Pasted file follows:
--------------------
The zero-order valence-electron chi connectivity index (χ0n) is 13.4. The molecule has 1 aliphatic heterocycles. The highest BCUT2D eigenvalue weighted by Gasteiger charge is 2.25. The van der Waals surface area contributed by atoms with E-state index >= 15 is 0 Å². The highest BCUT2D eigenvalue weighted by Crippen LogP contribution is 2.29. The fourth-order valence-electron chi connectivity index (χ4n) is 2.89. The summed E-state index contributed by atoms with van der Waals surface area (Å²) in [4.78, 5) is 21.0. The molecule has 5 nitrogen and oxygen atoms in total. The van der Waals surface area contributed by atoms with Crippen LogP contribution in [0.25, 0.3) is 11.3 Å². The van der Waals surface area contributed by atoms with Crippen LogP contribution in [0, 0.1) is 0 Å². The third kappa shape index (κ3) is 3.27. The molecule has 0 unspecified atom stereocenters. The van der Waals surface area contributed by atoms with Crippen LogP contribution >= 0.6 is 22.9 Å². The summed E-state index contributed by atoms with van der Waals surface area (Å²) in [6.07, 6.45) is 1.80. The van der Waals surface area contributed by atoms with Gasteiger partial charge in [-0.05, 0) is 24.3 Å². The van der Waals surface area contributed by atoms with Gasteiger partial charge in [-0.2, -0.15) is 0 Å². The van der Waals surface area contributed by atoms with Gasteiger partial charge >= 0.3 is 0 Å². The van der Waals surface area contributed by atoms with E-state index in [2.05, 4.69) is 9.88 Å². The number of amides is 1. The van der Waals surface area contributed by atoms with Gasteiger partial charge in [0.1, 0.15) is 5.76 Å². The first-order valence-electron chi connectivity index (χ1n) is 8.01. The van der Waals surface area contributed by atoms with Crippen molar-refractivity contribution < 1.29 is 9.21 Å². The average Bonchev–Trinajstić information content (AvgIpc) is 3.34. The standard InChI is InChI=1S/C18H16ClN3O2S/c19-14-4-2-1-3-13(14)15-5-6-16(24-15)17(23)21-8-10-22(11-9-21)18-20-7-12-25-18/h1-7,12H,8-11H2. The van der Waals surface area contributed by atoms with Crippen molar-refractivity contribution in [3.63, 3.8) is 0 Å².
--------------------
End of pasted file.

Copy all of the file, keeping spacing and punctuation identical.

The zero-order valence-electron chi connectivity index (χ0n) is 13.4. The molecule has 1 aliphatic heterocycles. The highest BCUT2D eigenvalue weighted by Gasteiger charge is 2.25. The van der Waals surface area contributed by atoms with E-state index >= 15 is 0 Å². The highest BCUT2D eigenvalue weighted by Crippen LogP contribution is 2.29. The fourth-order valence-electron chi connectivity index (χ4n) is 2.89. The summed E-state index contributed by atoms with van der Waals surface area (Å²) in [4.78, 5) is 21.0. The molecule has 5 nitrogen and oxygen atoms in total. The van der Waals surface area contributed by atoms with Crippen LogP contribution in [0.25, 0.3) is 11.3 Å². The van der Waals surface area contributed by atoms with Crippen LogP contribution in [0, 0.1) is 0 Å². The third kappa shape index (κ3) is 3.27. The molecule has 0 unspecified atom stereocenters. The van der Waals surface area contributed by atoms with Crippen LogP contribution >= 0.6 is 22.9 Å². The summed E-state index contributed by atoms with van der Waals surface area (Å²) in [6.07, 6.45) is 1.80. The van der Waals surface area contributed by atoms with Gasteiger partial charge in [-0.05, 0) is 24.3 Å². The van der Waals surface area contributed by atoms with Gasteiger partial charge in [-0.2, -0.15) is 0 Å². The van der Waals surface area contributed by atoms with Gasteiger partial charge >= 0.3 is 0 Å². The van der Waals surface area contributed by atoms with E-state index in [2.05, 4.69) is 9.88 Å². The number of amides is 1. The van der Waals surface area contributed by atoms with Gasteiger partial charge in [0.1, 0.15) is 5.76 Å². The first-order valence-electron chi connectivity index (χ1n) is 8.01. The van der Waals surface area contributed by atoms with Crippen molar-refractivity contribution < 1.29 is 9.21 Å². The average Bonchev–Trinajstić information content (AvgIpc) is 3.34. The standard InChI is InChI=1S/C18H16ClN3O2S/c19-14-4-2-1-3-13(14)15-5-6-16(24-15)17(23)21-8-10-22(11-9-21)18-20-7-12-25-18/h1-7,12H,8-11H2. The van der Waals surface area contributed by atoms with Crippen molar-refractivity contribution in [3.63, 3.8) is 0 Å².